For example, the local telephone operating company in the Seattle area
has offered a service in which it makes its directory listing information
available to other marketing firms in machine readable form.  Salespeople have
always been able to work through the telephone book of course, but the
value that the computer adds is that the listings can be processed in 
various ways.  Most obviously, the marketer can ask for just the phone numbers
in a given set of zip codes to focus on particular neighborhoods.  Having
the data in machine readable form makes it easy to match against other 
databases the marketer may have.  Note that this is a product that the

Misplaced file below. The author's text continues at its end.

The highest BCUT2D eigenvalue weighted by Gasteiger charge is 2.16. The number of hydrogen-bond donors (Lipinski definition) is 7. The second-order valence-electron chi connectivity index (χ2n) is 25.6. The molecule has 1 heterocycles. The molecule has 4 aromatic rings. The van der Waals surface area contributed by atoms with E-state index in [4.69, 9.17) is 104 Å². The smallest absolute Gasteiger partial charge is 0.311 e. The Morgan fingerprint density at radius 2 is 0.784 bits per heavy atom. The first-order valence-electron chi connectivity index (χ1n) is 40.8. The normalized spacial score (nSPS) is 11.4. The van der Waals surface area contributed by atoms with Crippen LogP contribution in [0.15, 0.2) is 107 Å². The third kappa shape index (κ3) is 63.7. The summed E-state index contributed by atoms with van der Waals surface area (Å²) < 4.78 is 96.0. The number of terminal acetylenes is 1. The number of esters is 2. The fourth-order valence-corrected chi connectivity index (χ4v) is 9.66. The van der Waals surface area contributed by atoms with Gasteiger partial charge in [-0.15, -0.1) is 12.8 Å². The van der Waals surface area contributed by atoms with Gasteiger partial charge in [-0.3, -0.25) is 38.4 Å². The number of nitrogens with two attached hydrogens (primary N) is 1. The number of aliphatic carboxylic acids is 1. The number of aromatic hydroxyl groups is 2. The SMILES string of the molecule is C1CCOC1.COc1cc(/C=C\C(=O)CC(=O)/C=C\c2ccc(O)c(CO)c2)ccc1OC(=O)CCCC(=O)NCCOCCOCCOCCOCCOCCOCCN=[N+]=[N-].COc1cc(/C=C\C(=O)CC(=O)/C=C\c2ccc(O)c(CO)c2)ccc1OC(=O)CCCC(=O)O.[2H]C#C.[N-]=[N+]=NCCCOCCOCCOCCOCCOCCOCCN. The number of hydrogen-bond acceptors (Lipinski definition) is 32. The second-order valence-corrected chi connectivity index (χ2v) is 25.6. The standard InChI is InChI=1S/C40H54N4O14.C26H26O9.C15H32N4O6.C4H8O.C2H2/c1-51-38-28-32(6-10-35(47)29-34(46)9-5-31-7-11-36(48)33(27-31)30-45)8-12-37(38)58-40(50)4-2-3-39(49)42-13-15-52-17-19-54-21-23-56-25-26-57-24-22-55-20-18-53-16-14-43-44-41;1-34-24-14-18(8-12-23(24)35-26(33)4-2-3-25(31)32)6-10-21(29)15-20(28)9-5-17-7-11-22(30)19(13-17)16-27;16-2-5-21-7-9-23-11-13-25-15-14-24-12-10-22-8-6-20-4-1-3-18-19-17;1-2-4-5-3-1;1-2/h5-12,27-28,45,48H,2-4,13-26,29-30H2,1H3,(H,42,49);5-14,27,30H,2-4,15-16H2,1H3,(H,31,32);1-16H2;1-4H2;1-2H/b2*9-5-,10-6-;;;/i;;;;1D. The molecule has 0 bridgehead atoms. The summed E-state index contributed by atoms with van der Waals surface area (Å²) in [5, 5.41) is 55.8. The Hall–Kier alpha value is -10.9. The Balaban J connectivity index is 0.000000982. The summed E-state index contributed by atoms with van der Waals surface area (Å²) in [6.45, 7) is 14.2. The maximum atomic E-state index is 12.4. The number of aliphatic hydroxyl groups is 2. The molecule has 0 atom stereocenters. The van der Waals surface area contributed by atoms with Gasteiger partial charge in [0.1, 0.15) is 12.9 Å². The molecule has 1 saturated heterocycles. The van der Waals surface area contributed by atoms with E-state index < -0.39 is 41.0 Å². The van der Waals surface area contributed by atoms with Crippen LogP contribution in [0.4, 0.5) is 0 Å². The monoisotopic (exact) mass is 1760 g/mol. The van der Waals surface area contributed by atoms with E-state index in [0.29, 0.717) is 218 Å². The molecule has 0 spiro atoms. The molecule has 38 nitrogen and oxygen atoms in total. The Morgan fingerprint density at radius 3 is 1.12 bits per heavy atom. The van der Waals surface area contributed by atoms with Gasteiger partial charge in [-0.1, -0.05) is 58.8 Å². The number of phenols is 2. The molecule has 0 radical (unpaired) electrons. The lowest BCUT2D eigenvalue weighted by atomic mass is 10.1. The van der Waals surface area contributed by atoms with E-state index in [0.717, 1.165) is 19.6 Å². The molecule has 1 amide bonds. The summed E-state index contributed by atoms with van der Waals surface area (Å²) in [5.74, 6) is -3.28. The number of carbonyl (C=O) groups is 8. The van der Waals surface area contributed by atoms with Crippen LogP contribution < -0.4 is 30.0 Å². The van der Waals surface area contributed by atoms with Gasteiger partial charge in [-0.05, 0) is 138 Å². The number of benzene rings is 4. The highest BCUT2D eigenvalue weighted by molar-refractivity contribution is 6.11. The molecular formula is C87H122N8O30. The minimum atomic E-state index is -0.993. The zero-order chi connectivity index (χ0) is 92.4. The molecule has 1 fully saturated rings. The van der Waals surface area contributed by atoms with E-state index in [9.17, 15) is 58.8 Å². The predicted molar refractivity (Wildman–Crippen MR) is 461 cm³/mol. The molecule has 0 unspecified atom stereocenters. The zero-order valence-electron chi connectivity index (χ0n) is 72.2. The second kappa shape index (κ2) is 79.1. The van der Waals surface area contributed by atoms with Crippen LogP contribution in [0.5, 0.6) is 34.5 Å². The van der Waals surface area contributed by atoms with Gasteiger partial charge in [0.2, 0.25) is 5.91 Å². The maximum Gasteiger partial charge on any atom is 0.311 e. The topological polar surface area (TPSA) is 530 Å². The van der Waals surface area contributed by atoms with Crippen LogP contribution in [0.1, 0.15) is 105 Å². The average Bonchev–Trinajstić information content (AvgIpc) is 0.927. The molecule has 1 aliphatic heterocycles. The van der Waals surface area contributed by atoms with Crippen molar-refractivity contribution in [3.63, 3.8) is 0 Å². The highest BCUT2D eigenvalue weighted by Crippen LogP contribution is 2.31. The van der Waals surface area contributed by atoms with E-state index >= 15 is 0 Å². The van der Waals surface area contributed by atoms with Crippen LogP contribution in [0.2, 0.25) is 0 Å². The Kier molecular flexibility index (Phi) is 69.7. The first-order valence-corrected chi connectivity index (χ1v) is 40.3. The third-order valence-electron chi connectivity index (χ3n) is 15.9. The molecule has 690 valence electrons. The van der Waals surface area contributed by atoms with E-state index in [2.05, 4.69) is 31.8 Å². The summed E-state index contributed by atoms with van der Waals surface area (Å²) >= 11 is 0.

phone company sells, just like it sells local telephone service.  
There was a bill introduced into the Washington State legislature that would
have prohibited utilities from reselling information about any customer
without that customer's written permission.  It was killed in committee
due to lobbying efforts by utilities.

> (Willis Ware says) Information intrusion and its consequences is just
> another one of those risks of living in this world.

I believe this takes a much too passive view of the situation.  Information
about individuals (the real stuff of which privacy is an abstraction), like
many other commodities of value, is being struggled over by different parties
that have competing and somewhat incompatible interests.  Who eventually 
ends up with what will result from a combination of laws, regulations,
legal proceedings, and market activity.  The exact contents of these
remain to be seen, but participants who take a passive view of this 
struggle are likely to wind up with very little.

- Jon Jacky, University of Washington